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Title: The effect of modelling rating severity on candidates' measurement in an English language essay examination
Author: Haynes, Anthony Bindley
ISNI:       0000 0001 3549 3819
Awarding Body: University of Manchester
Current Institution: University of Manchester
Date of Award: 2008
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Rater effects are of concern when different raters score candidates' responses. This study demonstrates how models can be used to evaluate the scores assigned by raters on a freeresponse English essay question from a high stakes Examinations Board in the Caribbean Region. In addition, it seeks to use these models to assess the validity of the grades based on these scores. A new Classical test theory (CIT) model was created and compared with the many-faceted Rasch measurement (MFRM) models of rater severity in this investigation, comparing the effects of modelling individual raters and Table group severity, and the additional influence of the Table Leaders (considered by policy as 'standard bearers'). Models for the whole marking period were also compared with those for seven individual days of marking within the period. The. models used exposed quite substantial differences in person measurement. In particular, the study shows how variations in severity within and across moderated (standardised) tables groups of raters can be significantly sustained and variable over time. The knock-on effect of adjusting for rater severity is to change the scores on average by only 0.5 marks but the subsequent effect on the grades showed that about 6% of the candidates' grades would change by at least 1 grade level. The statistical modelling of the Table group rather than the individual raters is also new to the literature and is used for an empirical investigation of the Table group and so by implication its Table Leader. The individual raters and Table groups significantly affect candidate scores and grades but the variation between the Table groups is smaller than between individual raters. Accounting for Table Leaders' severity has shown that the Table Leaders' input in general led to a depression of scores and grades, implying that the Table Leaders on average were more severe in their allocation of marks than the Table group and the individual raters they supervised.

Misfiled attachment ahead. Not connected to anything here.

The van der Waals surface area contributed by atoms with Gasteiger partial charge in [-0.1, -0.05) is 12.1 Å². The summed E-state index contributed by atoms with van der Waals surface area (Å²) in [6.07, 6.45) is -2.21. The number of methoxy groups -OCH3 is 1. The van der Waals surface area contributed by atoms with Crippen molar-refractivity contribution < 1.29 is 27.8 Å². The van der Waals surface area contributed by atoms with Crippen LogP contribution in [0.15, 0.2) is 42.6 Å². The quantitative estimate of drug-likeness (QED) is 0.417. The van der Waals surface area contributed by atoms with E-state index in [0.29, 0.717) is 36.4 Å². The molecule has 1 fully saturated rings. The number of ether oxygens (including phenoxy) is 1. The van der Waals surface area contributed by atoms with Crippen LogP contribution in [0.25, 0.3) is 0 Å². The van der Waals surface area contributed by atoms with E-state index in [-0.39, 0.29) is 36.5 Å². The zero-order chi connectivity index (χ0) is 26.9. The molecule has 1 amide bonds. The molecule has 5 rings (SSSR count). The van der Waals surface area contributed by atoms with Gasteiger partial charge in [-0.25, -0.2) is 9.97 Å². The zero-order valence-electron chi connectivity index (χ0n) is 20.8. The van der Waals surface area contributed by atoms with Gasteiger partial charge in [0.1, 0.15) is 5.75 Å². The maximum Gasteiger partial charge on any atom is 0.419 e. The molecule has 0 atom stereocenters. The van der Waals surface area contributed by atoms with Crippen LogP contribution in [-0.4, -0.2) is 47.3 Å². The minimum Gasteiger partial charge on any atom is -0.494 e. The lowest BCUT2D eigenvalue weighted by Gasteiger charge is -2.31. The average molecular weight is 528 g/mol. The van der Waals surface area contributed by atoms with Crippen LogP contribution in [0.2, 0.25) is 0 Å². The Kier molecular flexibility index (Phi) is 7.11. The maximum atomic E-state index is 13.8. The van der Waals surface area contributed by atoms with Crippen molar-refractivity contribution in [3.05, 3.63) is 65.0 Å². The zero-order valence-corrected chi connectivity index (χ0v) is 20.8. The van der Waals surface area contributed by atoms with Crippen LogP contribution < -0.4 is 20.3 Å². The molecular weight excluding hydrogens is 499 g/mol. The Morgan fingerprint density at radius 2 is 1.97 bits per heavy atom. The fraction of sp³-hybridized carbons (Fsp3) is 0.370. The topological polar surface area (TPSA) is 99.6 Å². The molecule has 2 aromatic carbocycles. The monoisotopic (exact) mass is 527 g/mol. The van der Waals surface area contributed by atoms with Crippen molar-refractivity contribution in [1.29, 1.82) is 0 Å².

Supervisor: Not available Sponsor: Not available
Qualification Name: Thesis (Ph.D.) Qualification Level: Doctoral
EThOS ID:  DOI: Not available